Wednesday, October 31, 2012

New Sets

I’ve been going through some life changes recently so when Return to Ravnica (RTR) came out, all I was able to do is to have the bots grab RTR cards and get back to trying to adapt to the other more important things going on around me.

About a week ago, things calmed down a bit and I decided to check on my bots to see what has happened since RTR was released.  Imagine my shock when I saw that not one RTR card had entered my bot empire.

This got me thinking of an experiment: What would happen if I bought a bunch of boosters, opened them up and immediately placed them on the bot?  Obviously the prices would reflect this strategy and few bots would even have cards from a new set. 

So, let’s go through the numbers: There are 101 commons, 80 uncommons, and 68 rares and mythics in RTR.  There are also 10 commons, 3 uncommons and 1 rare or mythic in each booster.  For the sake of arguments, let’s assume a perfect distributionThe point of this exercise is to get a ballpark figure to see if this strategy is indeed viable, not a mathematical proof.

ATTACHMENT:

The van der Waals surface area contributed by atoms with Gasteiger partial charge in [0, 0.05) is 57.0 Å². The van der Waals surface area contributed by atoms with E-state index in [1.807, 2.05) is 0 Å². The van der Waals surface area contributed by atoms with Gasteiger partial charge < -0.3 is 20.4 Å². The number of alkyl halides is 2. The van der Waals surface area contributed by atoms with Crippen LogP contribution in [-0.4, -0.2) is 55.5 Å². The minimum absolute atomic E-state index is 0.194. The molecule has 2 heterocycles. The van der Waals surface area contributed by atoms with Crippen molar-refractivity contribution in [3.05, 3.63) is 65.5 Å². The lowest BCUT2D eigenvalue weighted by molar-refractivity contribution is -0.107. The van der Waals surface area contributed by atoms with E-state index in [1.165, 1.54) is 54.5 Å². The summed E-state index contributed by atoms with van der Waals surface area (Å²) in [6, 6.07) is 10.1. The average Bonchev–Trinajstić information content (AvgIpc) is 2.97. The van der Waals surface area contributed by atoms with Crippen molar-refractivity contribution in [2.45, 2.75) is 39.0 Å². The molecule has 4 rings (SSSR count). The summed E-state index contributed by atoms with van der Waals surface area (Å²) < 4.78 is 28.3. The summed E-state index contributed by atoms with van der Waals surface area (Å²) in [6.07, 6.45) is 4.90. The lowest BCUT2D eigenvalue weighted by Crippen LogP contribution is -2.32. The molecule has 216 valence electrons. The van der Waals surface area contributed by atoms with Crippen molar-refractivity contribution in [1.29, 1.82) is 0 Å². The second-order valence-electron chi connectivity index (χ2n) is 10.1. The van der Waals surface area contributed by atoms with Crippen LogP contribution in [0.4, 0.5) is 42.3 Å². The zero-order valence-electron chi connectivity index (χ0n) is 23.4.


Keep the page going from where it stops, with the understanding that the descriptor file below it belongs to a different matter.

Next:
For our purposes, let’s assume we desire a playset, four (4) copies of each card, for each rarity.

101 commons * 4 = 404 cards divided by 10 per booster pack means we’d need 41 booster packs, at $4 each gives us $164 needed to obtain a playset of commons. 

80 uncommons * 4 = 320 cards divided by 3 per booster = 107 boosters *$4 = $428 for a playset of uncommons.

68 rares * 4 = 272 cards, or boosters, as there is only one per pack, costing $1,088.

So, in order to break even, each rare or mythic would have to cost 4 tickets.  (1,088/272)

Uncommons would have to cost $428/320 or 1.34 tickets each.

Commons would have to be prices at $164/404 or .41 each.  (5 cards for 2 tickets).

As we can see, these prices are not sustainable.  Throw in the renting fee for the bot, in addition to fact that there are always undesirable cards and reprints which will never sell for the break even price and it is not difficult to see why bots do not use this approach.

No comments:

Post a Comment